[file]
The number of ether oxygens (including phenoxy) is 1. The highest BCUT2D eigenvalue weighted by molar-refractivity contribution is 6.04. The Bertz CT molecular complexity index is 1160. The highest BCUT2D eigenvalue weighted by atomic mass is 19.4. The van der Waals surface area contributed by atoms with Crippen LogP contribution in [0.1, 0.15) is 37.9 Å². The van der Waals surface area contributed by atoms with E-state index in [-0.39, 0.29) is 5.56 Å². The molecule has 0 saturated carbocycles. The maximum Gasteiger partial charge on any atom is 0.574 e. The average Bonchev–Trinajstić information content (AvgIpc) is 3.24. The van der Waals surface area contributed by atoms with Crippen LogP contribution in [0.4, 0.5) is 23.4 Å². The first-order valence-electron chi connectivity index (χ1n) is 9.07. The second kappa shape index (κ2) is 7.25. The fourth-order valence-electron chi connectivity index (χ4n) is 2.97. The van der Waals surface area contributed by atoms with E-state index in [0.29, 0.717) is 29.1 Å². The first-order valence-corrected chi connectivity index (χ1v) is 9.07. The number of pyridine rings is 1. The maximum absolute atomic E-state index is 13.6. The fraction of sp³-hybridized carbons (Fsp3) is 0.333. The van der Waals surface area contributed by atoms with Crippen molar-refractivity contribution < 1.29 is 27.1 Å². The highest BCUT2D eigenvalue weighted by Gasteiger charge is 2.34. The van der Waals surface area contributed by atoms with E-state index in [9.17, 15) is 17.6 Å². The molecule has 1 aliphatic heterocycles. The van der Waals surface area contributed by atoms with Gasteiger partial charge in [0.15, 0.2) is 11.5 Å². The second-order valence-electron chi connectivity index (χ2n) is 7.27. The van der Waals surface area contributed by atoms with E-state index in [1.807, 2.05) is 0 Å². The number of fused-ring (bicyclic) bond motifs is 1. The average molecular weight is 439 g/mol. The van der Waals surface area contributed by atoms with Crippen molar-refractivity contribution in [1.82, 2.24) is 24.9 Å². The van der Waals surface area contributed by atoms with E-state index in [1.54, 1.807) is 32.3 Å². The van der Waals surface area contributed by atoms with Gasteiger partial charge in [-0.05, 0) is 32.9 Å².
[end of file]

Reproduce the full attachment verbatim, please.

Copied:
The number of ether oxygens (including phenoxy) is 1. The highest BCUT2D eigenvalue weighted by molar-refractivity contribution is 6.04. The Bertz CT molecular complexity index is 1160. The highest BCUT2D eigenvalue weighted by atomic mass is 19.4. The van der Waals surface area contributed by atoms with Crippen LogP contribution in [0.1, 0.15) is 37.9 Å². The van der Waals surface area contributed by atoms with E-state index in [-0.39, 0.29) is 5.56 Å². The molecule has 0 saturated carbocycles. The maximum Gasteiger partial charge on any atom is 0.574 e. The average Bonchev–Trinajstić information content (AvgIpc) is 3.24. The van der Waals surface area contributed by atoms with Crippen LogP contribution in [0.4, 0.5) is 23.4 Å². The first-order valence-electron chi connectivity index (χ1n) is 9.07. The second kappa shape index (κ2) is 7.25. The fourth-order valence-electron chi connectivity index (χ4n) is 2.97. The van der Waals surface area contributed by atoms with E-state index in [0.29, 0.717) is 29.1 Å². The first-order valence-corrected chi connectivity index (χ1v) is 9.07. The number of pyridine rings is 1. The maximum absolute atomic E-state index is 13.6. The fraction of sp³-hybridized carbons (Fsp3) is 0.333. The van der Waals surface area contributed by atoms with Crippen molar-refractivity contribution < 1.29 is 27.1 Å². The highest BCUT2D eigenvalue weighted by Gasteiger charge is 2.34. The van der Waals surface area contributed by atoms with E-state index in [9.17, 15) is 17.6 Å². The molecule has 1 aliphatic heterocycles. The van der Waals surface area contributed by atoms with Gasteiger partial charge in [0.15, 0.2) is 11.5 Å². The second-order valence-electron chi connectivity index (χ2n) is 7.27. The van der Waals surface area contributed by atoms with E-state index in [1.807, 2.05) is 0 Å². The number of fused-ring (bicyclic) bond motifs is 1. The average molecular weight is 439 g/mol. The van der Waals surface area contributed by atoms with Crippen molar-refractivity contribution in [1.82, 2.24) is 24.9 Å². The van der Waals surface area contributed by atoms with E-state index in [1.54, 1.807) is 32.3 Å². The van der Waals surface area contributed by atoms with Gasteiger partial charge in [-0.05, 0) is 32.9 Å².